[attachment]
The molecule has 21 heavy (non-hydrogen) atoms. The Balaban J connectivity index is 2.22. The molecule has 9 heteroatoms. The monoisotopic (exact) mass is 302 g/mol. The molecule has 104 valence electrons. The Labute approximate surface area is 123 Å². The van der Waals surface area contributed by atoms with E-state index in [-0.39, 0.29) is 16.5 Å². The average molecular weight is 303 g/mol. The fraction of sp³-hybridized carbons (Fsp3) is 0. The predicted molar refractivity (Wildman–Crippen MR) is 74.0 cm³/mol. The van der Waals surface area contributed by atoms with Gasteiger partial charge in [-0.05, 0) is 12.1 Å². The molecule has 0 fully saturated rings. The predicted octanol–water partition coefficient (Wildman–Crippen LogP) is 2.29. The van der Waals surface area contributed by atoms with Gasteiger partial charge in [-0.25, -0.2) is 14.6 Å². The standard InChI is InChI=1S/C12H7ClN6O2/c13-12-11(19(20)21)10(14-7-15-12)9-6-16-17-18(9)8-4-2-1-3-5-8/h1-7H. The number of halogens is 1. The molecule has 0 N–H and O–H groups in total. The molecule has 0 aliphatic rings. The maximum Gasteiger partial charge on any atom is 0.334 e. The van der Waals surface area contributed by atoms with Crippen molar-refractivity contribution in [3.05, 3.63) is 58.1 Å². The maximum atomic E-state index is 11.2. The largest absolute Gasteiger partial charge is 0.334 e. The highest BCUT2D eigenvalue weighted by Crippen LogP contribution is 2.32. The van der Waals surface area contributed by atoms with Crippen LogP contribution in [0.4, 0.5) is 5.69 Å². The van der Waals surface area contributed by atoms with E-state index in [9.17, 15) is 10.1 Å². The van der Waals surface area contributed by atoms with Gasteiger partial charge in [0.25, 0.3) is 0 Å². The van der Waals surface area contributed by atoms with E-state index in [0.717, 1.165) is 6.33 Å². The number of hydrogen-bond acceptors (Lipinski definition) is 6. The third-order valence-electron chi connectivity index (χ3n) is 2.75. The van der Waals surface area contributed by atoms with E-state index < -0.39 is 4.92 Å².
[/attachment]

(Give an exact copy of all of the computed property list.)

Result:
The molecule has 21 heavy (non-hydrogen) atoms. The Balaban J connectivity index is 2.22. The molecule has 9 heteroatoms. The monoisotopic (exact) mass is 302 g/mol. The molecule has 104 valence electrons. The Labute approximate surface area is 123 Å². The van der Waals surface area contributed by atoms with E-state index in [-0.39, 0.29) is 16.5 Å². The average molecular weight is 303 g/mol. The fraction of sp³-hybridized carbons (Fsp3) is 0. The predicted molar refractivity (Wildman–Crippen MR) is 74.0 cm³/mol. The van der Waals surface area contributed by atoms with Gasteiger partial charge in [-0.05, 0) is 12.1 Å². The molecule has 0 fully saturated rings. The predicted octanol–water partition coefficient (Wildman–Crippen LogP) is 2.29. The van der Waals surface area contributed by atoms with Gasteiger partial charge in [-0.25, -0.2) is 14.6 Å². The standard InChI is InChI=1S/C12H7ClN6O2/c13-12-11(19(20)21)10(14-7-15-12)9-6-16-17-18(9)8-4-2-1-3-5-8/h1-7H. The number of halogens is 1. The molecule has 0 N–H and O–H groups in total. The molecule has 0 aliphatic rings. The maximum Gasteiger partial charge on any atom is 0.334 e. The van der Waals surface area contributed by atoms with Crippen molar-refractivity contribution in [3.05, 3.63) is 58.1 Å². The maximum atomic E-state index is 11.2. The largest absolute Gasteiger partial charge is 0.334 e. The highest BCUT2D eigenvalue weighted by Crippen LogP contribution is 2.32. The van der Waals surface area contributed by atoms with Crippen LogP contribution in [0.4, 0.5) is 5.69 Å². The van der Waals surface area contributed by atoms with E-state index in [9.17, 15) is 10.1 Å². The van der Waals surface area contributed by atoms with Gasteiger partial charge in [0.25, 0.3) is 0 Å². The van der Waals surface area contributed by atoms with E-state index in [0.717, 1.165) is 6.33 Å². The number of hydrogen-bond acceptors (Lipinski definition) is 6. The third-order valence-electron chi connectivity index (χ3n) is 2.75. The van der Waals surface area contributed by atoms with E-state index < -0.39 is 4.92 Å².